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I spend more time talking about games than actually playing them >w>
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Favorite Games

Hollow Knight
Hollow Knight
Dark Souls: Prepare to Die Edition
Dark Souls: Prepare to Die Edition
XCOM 2: War of the Chosen
XCOM 2: War of the Chosen
Danganronpa V3: Killing Harmony
Danganronpa V3: Killing Harmony
Hitman World of Assassination
Hitman World of Assassination

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Return of the Obra Dinn
Return of the Obra Dinn

Apr 17

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This game would've killed on the xbox 360 arcade in 2007

This review contains spoilers

You're a good person if you commit suicide and a bad person if you don't

People often wonder where the fun is in this game. Everyone's first experience with this game is stumbling around a mountain, slowly picking up scattered cargo, and walking to where an objective marker is pointing you to. It's a monotonous task that many people can just brush off as boring tutorial stuff, but then they get to the Eastern Region and realize that no, that's actually the whole game. And that's where they fall off, and that's where the frequent deriding of Death Stranding as a "walking simulator" comes from.

I am an insane person and I completed all 540 orders on Very Hard and unlocked every achievement in the process. I understand this isn't fun for the grand majority of people. Sometimes it wasn't even fun for me. Especially when doing the race track time trials. But in doing so, I was able to understand why this game gripped me as much as it did: the structures.

I love Death Stranding's structures so much. They all fulfill unique functions, they can all be placed anywhere you want, and they all leave your mark on the world itself. Want to just relax somewhere in the world without worrying about timefall? Build a timefall shelter. Need to get up and down a mountain quickly? Build a zipline. In a remote area and want to repair your vehicle or take a rest? Build a shelter. Every structure you see in the game - whether it's yours or another player's - tells the story of someone who had a problem and built something to create a solution.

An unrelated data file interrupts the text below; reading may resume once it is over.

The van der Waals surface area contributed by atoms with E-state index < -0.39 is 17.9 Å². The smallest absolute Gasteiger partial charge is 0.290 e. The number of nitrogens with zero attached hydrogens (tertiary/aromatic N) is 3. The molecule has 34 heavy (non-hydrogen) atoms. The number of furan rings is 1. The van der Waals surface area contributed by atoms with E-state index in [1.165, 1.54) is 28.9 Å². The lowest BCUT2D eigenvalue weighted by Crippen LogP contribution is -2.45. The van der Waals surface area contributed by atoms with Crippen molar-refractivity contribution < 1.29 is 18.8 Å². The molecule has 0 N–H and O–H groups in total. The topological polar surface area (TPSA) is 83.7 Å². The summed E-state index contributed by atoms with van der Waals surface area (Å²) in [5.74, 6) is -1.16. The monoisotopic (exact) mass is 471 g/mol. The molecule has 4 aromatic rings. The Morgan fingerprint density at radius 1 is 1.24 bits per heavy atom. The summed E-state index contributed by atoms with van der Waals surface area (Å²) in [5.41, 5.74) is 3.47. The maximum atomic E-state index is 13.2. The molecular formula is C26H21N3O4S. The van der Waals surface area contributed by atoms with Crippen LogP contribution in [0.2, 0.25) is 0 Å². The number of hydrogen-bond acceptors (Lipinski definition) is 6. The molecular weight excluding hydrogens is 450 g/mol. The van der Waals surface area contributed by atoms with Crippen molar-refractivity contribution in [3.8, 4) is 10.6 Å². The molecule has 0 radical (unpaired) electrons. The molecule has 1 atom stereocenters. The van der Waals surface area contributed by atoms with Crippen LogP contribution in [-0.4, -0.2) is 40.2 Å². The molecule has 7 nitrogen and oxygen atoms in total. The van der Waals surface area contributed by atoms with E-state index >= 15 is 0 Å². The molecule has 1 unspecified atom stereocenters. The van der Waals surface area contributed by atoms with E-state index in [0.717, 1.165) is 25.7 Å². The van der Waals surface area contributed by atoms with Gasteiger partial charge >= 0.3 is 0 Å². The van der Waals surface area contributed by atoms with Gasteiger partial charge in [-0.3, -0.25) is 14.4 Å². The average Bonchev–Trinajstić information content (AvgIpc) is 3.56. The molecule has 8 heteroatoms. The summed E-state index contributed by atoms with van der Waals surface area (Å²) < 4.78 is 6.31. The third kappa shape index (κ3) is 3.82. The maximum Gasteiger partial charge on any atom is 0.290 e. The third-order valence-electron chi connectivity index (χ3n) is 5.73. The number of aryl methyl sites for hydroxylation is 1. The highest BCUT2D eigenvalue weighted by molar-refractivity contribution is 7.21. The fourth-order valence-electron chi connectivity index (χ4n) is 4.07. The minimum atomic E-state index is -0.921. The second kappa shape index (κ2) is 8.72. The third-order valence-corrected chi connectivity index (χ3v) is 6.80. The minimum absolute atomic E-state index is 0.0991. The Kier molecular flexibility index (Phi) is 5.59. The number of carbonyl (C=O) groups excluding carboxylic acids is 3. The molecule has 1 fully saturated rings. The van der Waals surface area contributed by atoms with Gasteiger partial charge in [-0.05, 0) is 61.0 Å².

They also deal with a problem that isn't unique to Death Stranding and which plagued Hideo Kojima's previous game: the empty open world. It is not realistic for video games to have huge open worlds and to fill the majority of that space with hand crafted content. Especially higher graphical fidelity games like what Kojima prefers to make. So instead, Kojima leaves it on the players to fill the open world themselves with the structures that they want, and that in turn fills in the world for other players. There really isnt any feeling like climbing up a mountain, running low on batteries, and finding a generator that another player left there. Or doing a delivery in a strict time limit and making use of someone's bridge that you previously thought was pointless. Or setting up a zipline network and getting someone's zipline that is in just the perfect spot. I never feel the game's theme of bringing people together more than when someone else's structures save me. And I never feel happier than when the game tells me that another player used or upgraded my own structures.

Death Stranding 2 needs to expand the selection of structures to build. I want elevators for vehicles that can take you up and down steep slopes. I want tunnels that you can drill into the sides of mountains and create your own passages. I want towers that can overlook enemy camps and allow me a vantage point to snipe them. I also want aesthetic structures! Paving over footpaths with rocks or concrete, water fountains, flower beds, the ability to paint them different colors! The structures are what populate the world, they're what gives you connections to other players, they're where the fun is! I think the way they're implemented now is good enough, but I truly hope they're given a larger emphasis in the sequel.